Jānis Gulbis
by Jānis Gulbis

Custom Jira Reports – First Steps With eazyBI

Have you reached the limit of built-in Jira reports? Ready to move to the next level? You don’t need to be a programmer, an IT graduate, or a data analyst to build advanced custom reports in Jira using eazyBI. In fact, you don’t even need to install eazyBI to try it out.

In this step-by-step guide, I’ll show you how you can build useful reports in minutes using only your computer mouse and your best “clicking finger”.

So what is eazyBI for Jira?

eazyBI for Jira is a powerful reporting app for Jira Cloud, Server, and Data Center, integrated seamlessly into Jira.

eazyBI has been among the top-selling apps on Atlassian Marketplace for years, and for a good reason. When it comes to Jira reporting, you can do virtually anything with eazyBI–from basic reports and pivot tables to complex charts, dashboards, and completely unique use-cases.

It always amazes me what you can do with eazyBI. I think we’re yet to find something where we’ve not been able to do what we want to do!

~ Paul Hardaker, Head of DevOps and R&D Operations, Global Decision Analytics at Experian

How is eazyBI Different From Built-in Jira Reports?

Jira already has a set of reports, dashboards, gadgets, and tools to measure Jira data. Why would you need another tool for that?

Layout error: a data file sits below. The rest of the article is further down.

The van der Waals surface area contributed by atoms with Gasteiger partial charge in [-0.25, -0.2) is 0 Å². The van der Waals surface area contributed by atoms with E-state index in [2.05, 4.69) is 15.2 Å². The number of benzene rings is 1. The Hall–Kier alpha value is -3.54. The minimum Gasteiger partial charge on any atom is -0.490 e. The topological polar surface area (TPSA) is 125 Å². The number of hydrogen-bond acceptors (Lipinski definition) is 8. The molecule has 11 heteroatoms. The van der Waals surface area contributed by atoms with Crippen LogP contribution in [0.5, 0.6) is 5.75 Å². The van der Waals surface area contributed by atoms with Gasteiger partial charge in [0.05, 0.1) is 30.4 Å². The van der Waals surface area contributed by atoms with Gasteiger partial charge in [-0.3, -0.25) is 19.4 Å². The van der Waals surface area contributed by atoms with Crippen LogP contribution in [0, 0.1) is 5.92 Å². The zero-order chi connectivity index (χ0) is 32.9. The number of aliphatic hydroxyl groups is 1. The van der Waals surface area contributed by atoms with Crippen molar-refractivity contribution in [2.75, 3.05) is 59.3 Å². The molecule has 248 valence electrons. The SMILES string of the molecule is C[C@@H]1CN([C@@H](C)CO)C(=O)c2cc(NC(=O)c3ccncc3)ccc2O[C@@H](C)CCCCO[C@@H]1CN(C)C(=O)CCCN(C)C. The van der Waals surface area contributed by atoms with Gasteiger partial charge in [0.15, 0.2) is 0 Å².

If you’ve tried to use Jira reports for your Jira reporting needs, you probably know that the built-in report configuration and customization options are very limited.

eazyBI for Jira removes those limits. It brings new dimensions, metrics, charts, calculations, and unlimited customization options for Jira analysis and beyond. And all that within Jira, without the need of any other external tools.

When importing data, eazyBI reorganizes it into an analytical “data cube”–a performance optimized multi-dimensional analytical database. Having a separate OLAP database enables much quicker responses and also reduces the impact on Jira. It also lets you analyze the history of the data. You can store historical values of statuses, assignees, and more, to see how these values change over time, how long issues stay in each status, etc.

eazyBI is an extremely flexible and useful app. It certainly takes your Jira reporting to an advanced level. Anything from lowest details to a high profile interactive executive dashboards can be built seamlessly. On top of this, you will be able to perform any calculations and derive any insights not only from literally every Jira field, but also combine and map them to multiple sources of data. Their support is top-notch!